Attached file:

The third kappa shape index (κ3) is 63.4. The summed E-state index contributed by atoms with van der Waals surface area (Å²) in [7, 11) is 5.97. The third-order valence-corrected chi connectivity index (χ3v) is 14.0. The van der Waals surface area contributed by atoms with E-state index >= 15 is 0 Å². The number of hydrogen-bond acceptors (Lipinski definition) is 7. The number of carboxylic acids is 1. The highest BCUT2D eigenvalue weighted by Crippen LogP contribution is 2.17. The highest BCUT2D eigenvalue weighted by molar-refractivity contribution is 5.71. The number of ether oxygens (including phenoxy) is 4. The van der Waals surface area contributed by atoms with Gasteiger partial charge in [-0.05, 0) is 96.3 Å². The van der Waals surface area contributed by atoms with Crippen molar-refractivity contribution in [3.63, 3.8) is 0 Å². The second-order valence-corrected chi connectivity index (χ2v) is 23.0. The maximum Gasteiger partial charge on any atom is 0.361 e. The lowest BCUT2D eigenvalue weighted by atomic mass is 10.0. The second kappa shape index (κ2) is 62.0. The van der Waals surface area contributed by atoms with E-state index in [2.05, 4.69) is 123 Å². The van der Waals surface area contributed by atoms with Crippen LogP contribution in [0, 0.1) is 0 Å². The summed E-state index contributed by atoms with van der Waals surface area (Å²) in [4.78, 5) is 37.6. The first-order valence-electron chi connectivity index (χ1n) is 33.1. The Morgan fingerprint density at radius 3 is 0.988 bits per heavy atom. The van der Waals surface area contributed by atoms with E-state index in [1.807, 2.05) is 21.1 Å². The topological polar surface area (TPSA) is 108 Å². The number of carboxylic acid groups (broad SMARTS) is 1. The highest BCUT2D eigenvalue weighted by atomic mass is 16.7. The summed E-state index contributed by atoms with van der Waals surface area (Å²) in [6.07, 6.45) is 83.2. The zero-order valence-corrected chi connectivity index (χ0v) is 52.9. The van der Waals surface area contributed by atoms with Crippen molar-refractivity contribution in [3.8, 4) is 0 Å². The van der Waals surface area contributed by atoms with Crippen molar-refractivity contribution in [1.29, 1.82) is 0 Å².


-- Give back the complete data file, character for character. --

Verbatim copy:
The third kappa shape index (κ3) is 63.4. The summed E-state index contributed by atoms with van der Waals surface area (Å²) in [7, 11) is 5.97. The third-order valence-corrected chi connectivity index (χ3v) is 14.0. The van der Waals surface area contributed by atoms with E-state index >= 15 is 0 Å². The number of hydrogen-bond acceptors (Lipinski definition) is 7. The number of carboxylic acids is 1. The highest BCUT2D eigenvalue weighted by Crippen LogP contribution is 2.17. The highest BCUT2D eigenvalue weighted by molar-refractivity contribution is 5.71. The number of ether oxygens (including phenoxy) is 4. The van der Waals surface area contributed by atoms with Gasteiger partial charge in [-0.05, 0) is 96.3 Å². The van der Waals surface area contributed by atoms with Crippen molar-refractivity contribution in [3.63, 3.8) is 0 Å². The second-order valence-corrected chi connectivity index (χ2v) is 23.0. The maximum Gasteiger partial charge on any atom is 0.361 e. The lowest BCUT2D eigenvalue weighted by atomic mass is 10.0. The second kappa shape index (κ2) is 62.0. The van der Waals surface area contributed by atoms with E-state index in [2.05, 4.69) is 123 Å². The van der Waals surface area contributed by atoms with Crippen LogP contribution in [0, 0.1) is 0 Å². The summed E-state index contributed by atoms with van der Waals surface area (Å²) in [4.78, 5) is 37.6. The first-order valence-electron chi connectivity index (χ1n) is 33.1. The Morgan fingerprint density at radius 3 is 0.988 bits per heavy atom. The van der Waals surface area contributed by atoms with E-state index in [1.807, 2.05) is 21.1 Å². The topological polar surface area (TPSA) is 108 Å². The number of carboxylic acid groups (broad SMARTS) is 1. The highest BCUT2D eigenvalue weighted by atomic mass is 16.7. The summed E-state index contributed by atoms with van der Waals surface area (Å²) in [6.07, 6.45) is 83.2. The zero-order valence-corrected chi connectivity index (χ0v) is 52.9. The van der Waals surface area contributed by atoms with Crippen molar-refractivity contribution in [3.8, 4) is 0 Å². The van der Waals surface area contributed by atoms with Crippen molar-refractivity contribution in [1.29, 1.82) is 0 Å².